Plymouth United Church of Christ

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“Don’t Just Believe, Do!”
Sermon, Year C, Proper 25, October 27, 2013
Plymouth United Church of Christ, Eau Claire, WI
© Rev. David J. Huber
Focus Scripture: Joel 2:23-32 and Luke 18:9-14

We read first from the prophet Joel. We don’t read much from Joel in our 3-year lectionary cycle. But Joel does show up on Ash Wednesday. That day of repentance, the beginning of Lent when we begin the 40 days of a penitent period before Easter. And what we read on Ash Wednesday is the beginning of Joel chapter 2, right before what we read today. The words at the beginning, the Ash Wednesday part, are words that are a call to repentance on the part of the people of Israel. The second part, what we read today, are God’s promise of rebirth and renewal. When these words were first spoken, it was probably during a locust plague, or in the midst of a few years of locust problems.

The words are a promise that the locust swarm is not the end. They are not the final thing for Israel. There will be rebirth and vindication after they are gone. God will rebuild and give back.

This promise is a promise to the people of Israel, that the nation will continue. That as a people they will continue. It is not so much personal promises to an individual person, that YOU will be saved or YOU will be vindicated. It is a corporate promise to the nation. Which is not to say that we do not have a personal God who knows us by name, who cares for us, and loves us as we are. The ultimate concern here is for the community. The nation. The corporate entity of the people. The ultimate concern is for everybody, the gathered people. And that is why there is so much in the Bible that is about compassion, mercy, and forgiveness. Why there is so much about feeding the hungry and taking care of the widows and the orphans. It is a constant call to a communal sensibility, and to a community a sensibility.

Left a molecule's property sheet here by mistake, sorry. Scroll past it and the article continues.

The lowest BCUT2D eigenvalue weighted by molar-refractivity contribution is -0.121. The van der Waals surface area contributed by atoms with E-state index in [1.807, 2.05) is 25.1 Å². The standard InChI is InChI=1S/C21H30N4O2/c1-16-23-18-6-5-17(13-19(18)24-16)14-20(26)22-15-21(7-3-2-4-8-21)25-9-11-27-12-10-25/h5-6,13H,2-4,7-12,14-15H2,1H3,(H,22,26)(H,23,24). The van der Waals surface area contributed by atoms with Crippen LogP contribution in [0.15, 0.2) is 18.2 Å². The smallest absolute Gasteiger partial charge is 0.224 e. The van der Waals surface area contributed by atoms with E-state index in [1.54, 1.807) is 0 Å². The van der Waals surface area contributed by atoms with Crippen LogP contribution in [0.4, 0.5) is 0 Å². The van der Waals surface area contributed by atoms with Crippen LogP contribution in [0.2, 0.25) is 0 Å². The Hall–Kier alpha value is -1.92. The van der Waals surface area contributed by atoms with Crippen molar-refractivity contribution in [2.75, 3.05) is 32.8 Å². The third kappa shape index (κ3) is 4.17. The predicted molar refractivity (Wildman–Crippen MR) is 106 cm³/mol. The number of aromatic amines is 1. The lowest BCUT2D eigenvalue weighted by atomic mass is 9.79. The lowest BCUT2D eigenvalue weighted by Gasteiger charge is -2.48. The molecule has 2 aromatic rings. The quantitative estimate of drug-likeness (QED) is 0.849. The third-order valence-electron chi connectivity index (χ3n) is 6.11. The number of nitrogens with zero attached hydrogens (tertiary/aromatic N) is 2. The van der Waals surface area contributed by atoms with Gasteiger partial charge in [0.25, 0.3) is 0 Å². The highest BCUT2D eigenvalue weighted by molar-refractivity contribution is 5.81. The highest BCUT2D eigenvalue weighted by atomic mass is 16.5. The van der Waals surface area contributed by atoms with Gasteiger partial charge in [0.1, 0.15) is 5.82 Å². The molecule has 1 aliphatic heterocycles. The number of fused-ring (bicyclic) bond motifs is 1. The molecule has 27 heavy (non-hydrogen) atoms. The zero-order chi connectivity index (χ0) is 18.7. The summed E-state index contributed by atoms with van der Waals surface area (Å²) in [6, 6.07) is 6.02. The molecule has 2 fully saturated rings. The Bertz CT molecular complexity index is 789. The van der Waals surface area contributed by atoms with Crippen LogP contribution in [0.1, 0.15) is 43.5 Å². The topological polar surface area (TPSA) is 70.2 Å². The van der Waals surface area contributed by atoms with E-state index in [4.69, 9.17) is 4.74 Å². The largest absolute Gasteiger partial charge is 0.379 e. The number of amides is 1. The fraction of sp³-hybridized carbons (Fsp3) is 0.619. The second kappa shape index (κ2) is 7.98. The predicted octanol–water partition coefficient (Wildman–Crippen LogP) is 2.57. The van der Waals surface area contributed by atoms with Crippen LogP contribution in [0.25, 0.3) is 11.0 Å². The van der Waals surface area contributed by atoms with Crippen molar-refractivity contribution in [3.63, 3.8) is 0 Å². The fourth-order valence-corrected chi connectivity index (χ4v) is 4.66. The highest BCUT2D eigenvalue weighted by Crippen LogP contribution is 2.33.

And not just to take care of those who need to be taken care of, but also in scripture is a constant call to also reform the society, the social, political, religious, and economic structures that lead to people being poor or being left in the margins. It is a call to re-create the community, the society, so that people are not allowed or forced into poverty, bankruptcy, hunger, or homelessness. There is a call to charity, and a call that charity is great and a good thing to do and part of what we are called to do, but beyond that is a more overwhelming call for justice. Justice is what God wants from us. It is God’s concern for the whole people. For everyone.